Figure 2
Effect of Df(X)svb108 on the number of quaternary trichomes

We noticed that a 41 kb region upstream of the three known svb enhancers displays high conservation among drosophilids, but contains only one small gene named SIP3 (Fig. 1b and S1). To test whether this region contained additional svb enhancers, we assayed reporter constructs encompassing the entire region (Fig. S1). Two constructs drove expression in the dorso-lateral epidermis in patterns that reproduced part of the native svb expression pattern (Fig. 1c, f, and S2). To characterize the precise expression domains driven by these newly-discovered enhancers, we performed co-immunodetection of the β-galactosidase reporter and of the Dusky-like protein, an early component of developing trichomes10.

The Z enhancer drove expression in many cells that produce quaternary trichomes (Fig. 1c). This expression overlaps the patterns driven by the three previously identified enhancers: 7, E, and A (Fig. 1b). The DG2 enhancer drove expression in a more restricted region (Fig. 1f) that overlaps the domain of expression driven by the E enhancer. Both Z and DG2 drive expression starting at stage 14 of embryogenesis (Fig. S2), which is similar to the time when svb mRNA can be detected in epidermal cells.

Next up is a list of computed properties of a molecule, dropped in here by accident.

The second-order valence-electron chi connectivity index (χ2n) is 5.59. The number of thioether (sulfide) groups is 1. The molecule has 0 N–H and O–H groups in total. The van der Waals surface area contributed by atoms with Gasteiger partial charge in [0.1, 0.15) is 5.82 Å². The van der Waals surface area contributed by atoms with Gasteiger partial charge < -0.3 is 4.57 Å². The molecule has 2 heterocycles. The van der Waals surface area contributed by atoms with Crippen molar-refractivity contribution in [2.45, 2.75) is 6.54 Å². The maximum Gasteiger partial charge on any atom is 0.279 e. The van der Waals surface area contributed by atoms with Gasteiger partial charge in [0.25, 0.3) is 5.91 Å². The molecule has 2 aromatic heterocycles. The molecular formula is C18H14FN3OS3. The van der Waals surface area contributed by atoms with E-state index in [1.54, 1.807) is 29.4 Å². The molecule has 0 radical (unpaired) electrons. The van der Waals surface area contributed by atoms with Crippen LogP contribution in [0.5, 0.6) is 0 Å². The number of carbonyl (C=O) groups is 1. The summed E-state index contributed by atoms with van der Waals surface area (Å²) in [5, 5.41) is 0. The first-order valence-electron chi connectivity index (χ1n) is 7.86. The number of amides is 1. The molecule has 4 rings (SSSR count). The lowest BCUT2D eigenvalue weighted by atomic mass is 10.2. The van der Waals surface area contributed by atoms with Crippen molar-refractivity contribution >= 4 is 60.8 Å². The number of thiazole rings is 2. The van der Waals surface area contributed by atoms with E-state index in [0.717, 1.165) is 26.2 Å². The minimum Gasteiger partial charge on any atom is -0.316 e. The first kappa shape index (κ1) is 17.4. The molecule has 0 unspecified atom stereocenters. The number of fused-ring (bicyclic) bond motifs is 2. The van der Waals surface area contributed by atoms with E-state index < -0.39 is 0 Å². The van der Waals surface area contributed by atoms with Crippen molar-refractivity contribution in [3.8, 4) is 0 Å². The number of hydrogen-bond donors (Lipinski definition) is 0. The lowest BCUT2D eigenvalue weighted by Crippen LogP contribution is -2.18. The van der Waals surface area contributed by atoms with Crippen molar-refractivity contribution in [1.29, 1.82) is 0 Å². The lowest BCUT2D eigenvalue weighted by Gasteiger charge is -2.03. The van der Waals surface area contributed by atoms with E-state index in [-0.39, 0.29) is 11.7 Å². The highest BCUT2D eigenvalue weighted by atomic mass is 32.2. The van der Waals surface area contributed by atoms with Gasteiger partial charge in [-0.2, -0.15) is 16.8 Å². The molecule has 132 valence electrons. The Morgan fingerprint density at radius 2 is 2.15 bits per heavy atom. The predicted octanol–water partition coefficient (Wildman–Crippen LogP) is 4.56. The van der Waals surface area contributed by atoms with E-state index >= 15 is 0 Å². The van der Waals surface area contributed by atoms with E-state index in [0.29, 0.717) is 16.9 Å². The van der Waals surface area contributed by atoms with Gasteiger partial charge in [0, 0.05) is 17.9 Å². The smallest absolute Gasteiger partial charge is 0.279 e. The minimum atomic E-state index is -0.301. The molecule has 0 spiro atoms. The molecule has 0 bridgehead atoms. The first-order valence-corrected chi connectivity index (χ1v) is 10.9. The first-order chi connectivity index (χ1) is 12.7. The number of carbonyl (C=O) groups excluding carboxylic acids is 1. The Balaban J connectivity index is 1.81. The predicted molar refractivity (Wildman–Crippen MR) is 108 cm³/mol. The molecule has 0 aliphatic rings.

Given the redundant expression patterns of Z and DG2 with the three previously identified enhancers, we sought further evidence that Z and DG2 encode functional svb enhancers. We reasoned that if the Z and DG2 enhancers contribute to trichome patterning, then they should have evolved in a similar way to the previously discovered 7, E, and A enhancers; they should retain expression in species that also produce quaternary trichomes (such as D. simulans), and show reduced expression in D. sechellia, which has lost quaternary trichomes. We therefore assayed Z and DG2 enhancer constructs made with orthologous regions from D. simulans and D. sechellia. These regions were straightforward to identify because the genomes of these species are 3-5% divergent from D. melanogaster. The D. simulans Z and DG2 enhancers drove an expression pattern similar to that of the orthologous D. melanogaster enhancers (Fig.1c, d, f, and g), which suggests that Z and DG2 contribute to the production of quaternary trichomes both in D. melanogaster and in D. simulans. In contrast, the Z and DG2 enhancers from D. sechellia drove low levels of expression in only a few cells (Fig. 1e and h). The weak expression driven by the D. sechellia Z and DG2 constructs is consistent with the partial loss of expression driven by the D. sechellia A, E, and 7 enhancers and with the loss of quaternary trichomes in this species11.